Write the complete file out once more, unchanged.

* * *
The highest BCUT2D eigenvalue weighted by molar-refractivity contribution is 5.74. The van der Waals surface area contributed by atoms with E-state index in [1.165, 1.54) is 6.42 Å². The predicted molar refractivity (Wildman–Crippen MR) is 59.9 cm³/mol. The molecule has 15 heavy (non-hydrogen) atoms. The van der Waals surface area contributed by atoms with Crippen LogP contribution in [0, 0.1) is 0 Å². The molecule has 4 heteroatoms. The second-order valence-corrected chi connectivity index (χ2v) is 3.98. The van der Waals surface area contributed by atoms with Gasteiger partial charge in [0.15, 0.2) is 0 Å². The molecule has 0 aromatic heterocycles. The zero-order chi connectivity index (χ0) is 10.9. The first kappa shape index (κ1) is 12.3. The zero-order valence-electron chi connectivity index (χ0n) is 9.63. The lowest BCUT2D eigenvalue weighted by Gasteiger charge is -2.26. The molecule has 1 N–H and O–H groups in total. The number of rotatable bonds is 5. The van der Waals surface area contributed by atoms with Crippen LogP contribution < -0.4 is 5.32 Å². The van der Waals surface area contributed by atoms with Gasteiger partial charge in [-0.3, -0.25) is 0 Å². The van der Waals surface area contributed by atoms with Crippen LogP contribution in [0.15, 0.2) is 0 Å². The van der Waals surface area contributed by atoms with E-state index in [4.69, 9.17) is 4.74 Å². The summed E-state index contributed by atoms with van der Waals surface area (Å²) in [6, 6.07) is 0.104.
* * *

The highest BCUT2D eigenvalue weighted by molar-refractivity contribution is 5.74. The van der Waals surface area contributed by atoms with E-state index in [1.165, 1.54) is 6.42 Å². The predicted molar refractivity (Wildman–Crippen MR) is 59.9 cm³/mol. The molecule has 15 heavy (non-hydrogen) atoms. The van der Waals surface area contributed by atoms with Crippen LogP contribution in [0, 0.1) is 0 Å². The molecule has 4 heteroatoms. The second-order valence-corrected chi connectivity index (χ2v) is 3.98. The van der Waals surface area contributed by atoms with Gasteiger partial charge in [0.15, 0.2) is 0 Å². The molecule has 0 aromatic heterocycles. The zero-order chi connectivity index (χ0) is 10.9. The first kappa shape index (κ1) is 12.3. The zero-order valence-electron chi connectivity index (χ0n) is 9.63. The lowest BCUT2D eigenvalue weighted by Gasteiger charge is -2.26. The molecule has 1 N–H and O–H groups in total. The number of rotatable bonds is 5. The van der Waals surface area contributed by atoms with Crippen LogP contribution < -0.4 is 5.32 Å². The van der Waals surface area contributed by atoms with Gasteiger partial charge in [-0.3, -0.25) is 0 Å². The van der Waals surface area contributed by atoms with Crippen LogP contribution in [0.15, 0.2) is 0 Å². The van der Waals surface area contributed by atoms with E-state index in [4.69, 9.17) is 4.74 Å². The summed E-state index contributed by atoms with van der Waals surface area (Å²) in [6, 6.07) is 0.104.